This is such a hard and sometimes touchy subject. Please read the letter below that will outline the plan that Steve and I have laid out for life when we first get home.
Dear Family & Friends,
After over two years of waiting, our precious Samuel is finally home! We know that
each of you receiving this letter has, in some way, supported, loved and prayed
for us. Because we know your care for Samuel and our family, we want to share with
you some information that we hope will best equip everyone around him to assist
us in laying the strongest and healthiest foundation – emotionally, physically
In many ways, Samuel will be like the children who entered our family through
birth; we will parent like other Christian families as we bring all of them up
in the instruction and discipline of the Lord. But there will be a few, initial
differences. For years now, we have researched bonding and attachment in
children, especially those coming home through adoption from an institutional
We are confident of this: God’s design is PERFECT! His plan for parents and
children is a beautiful and meaningful picture of His love for us. Attachment
between a parent and child occurs over time when a baby has a physical or
emotional need and communicates that need. The primary caretaker (usually mommy)
meets the need and soothes the child. This repeats between a parent and child
over and over to create trust within the child for that parent; the baby is
hungry, cries in distress, mom nurses & calms the baby – which teaches him that
this person is safe and can be trusted. By God’s very design, an emotional
foundation is laid in the tiniest of babies, which will affect their learning,
conscience, growth and future relationships. The security provided by parents
will, ultimately, give children a trust for and empathy towards others.
Children who come home through adoption have experienced interruptions in this
typical attachment process. The loss of a biological mother at an early age can
be a major trauma on their little hearts. The good news is that we can now, as
Samuel’s parents and forever family, rebuild attachment and help him heal from
these emotional wounds. When Samuel comes home, he will be overwhelmed. Everything
around him will be new and he will need to learn not just about his new
environment, but also about love and family. He has not experienced God’s design
for a family in an orphanage setting. The best way for us to form a parent/child
bond is to be the ones to hold, snuggle, instruct, soothe and feed him. As this
repeats between us, he will be able to learn that parents are safe to trust and
to love deeply. We are, essentially, recreating the newborn/parent connection.
Once Samuel starts to establish this important bond, he will then be able to branch
out to other, healthy relationships.
Samuel will have, what may seem like, a lot of structure, boundaries and close
proximity to us. Please know that these decisions are prayerfully and
thoughtfully made choices based on immense amounts of research and instruction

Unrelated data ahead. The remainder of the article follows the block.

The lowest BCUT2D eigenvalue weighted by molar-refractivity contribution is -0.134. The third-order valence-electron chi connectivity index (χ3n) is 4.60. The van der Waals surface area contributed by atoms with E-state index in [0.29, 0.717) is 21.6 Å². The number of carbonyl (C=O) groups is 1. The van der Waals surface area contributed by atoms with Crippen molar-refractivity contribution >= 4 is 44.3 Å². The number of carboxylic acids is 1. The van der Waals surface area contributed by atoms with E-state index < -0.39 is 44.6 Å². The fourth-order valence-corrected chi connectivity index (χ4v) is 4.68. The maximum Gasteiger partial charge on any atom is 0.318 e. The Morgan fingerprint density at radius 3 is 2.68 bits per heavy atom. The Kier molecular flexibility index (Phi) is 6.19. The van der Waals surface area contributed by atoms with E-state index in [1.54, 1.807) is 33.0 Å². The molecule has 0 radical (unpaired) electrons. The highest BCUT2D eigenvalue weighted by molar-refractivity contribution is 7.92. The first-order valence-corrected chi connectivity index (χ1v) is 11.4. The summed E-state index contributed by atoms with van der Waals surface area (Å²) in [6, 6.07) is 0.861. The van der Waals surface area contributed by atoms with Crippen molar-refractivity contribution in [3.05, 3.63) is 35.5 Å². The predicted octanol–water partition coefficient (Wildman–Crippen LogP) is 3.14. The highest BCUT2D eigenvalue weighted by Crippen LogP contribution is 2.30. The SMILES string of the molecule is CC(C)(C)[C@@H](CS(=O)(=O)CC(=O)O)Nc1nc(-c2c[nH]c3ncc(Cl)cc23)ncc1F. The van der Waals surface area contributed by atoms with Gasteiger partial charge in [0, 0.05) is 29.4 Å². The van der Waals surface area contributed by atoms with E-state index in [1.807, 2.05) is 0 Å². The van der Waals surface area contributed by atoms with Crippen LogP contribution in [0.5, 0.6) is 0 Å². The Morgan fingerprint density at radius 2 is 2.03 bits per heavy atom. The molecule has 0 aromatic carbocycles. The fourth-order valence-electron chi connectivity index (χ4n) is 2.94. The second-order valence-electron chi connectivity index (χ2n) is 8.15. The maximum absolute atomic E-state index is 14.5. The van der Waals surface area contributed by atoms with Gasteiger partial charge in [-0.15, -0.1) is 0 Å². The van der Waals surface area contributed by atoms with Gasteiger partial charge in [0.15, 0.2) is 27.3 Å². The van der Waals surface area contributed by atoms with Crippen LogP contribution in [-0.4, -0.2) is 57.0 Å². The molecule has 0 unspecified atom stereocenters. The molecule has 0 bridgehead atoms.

from trusted adoption mentors. We will be doing what we believe is best to help
him heal from those interruptions in attachment as effectively as possible. Why
are we telling you all of this? Because you will actually play an awesome and
vital role in helping our Samuel settle in, heal, and lay a foundation for the
future. There are a few areas in which you can help us:
The first is to set physical boundaries. It will help us immensely if adults
limit what is typically considered normal, physical contact with Samuel. This will
(for a while) include things like holding, excessive hugging and kissing.
Children from orphanage settings are prone to attach too easily to anyone and
everyone – which hinders the important, primary relationship with parents.
Waving, blowing kisses or high fives are perfectly appropriate and welcomed! Samuel
should know that the people with whom he interacts are our trusted friends.
Another area is redirecting Samuel’s desire to have his physical and emotional needs
met by anyone (including strangers) to having us meet them. Orphans often have
so many caretakers that they, as a survival mechanism, become overly charming
toward all adults. A child struggling to learn to attach may exhibit
indiscriminate affection with people outside of their family unit. It may appear
harmless and as if they are “very friendly” but this is actually quite dangerous
for the child. To share this is difficult for us because we have snuggled, cared
for, fed and loved so many of your children. Please understand that we want
nothing more than to have Samuel hugged, cuddled and cherished by ALL of you (he’s
totally irresistible and huggable). But until he has a firm understanding of
family and primary attachments, we would be so grateful if you direct him to us
if you see that he is seeking out food, affection or comfort.
We are incredibly blessed to have so many loved ones around us. We couldn’t ask
for a better extended family & circle of friends for our precious Samuel. Thank you
so much for your love and support over the past two years. If you have any
questions please feel free to ask at any time!
Here are also a few blog posts from a friend that you might find informative.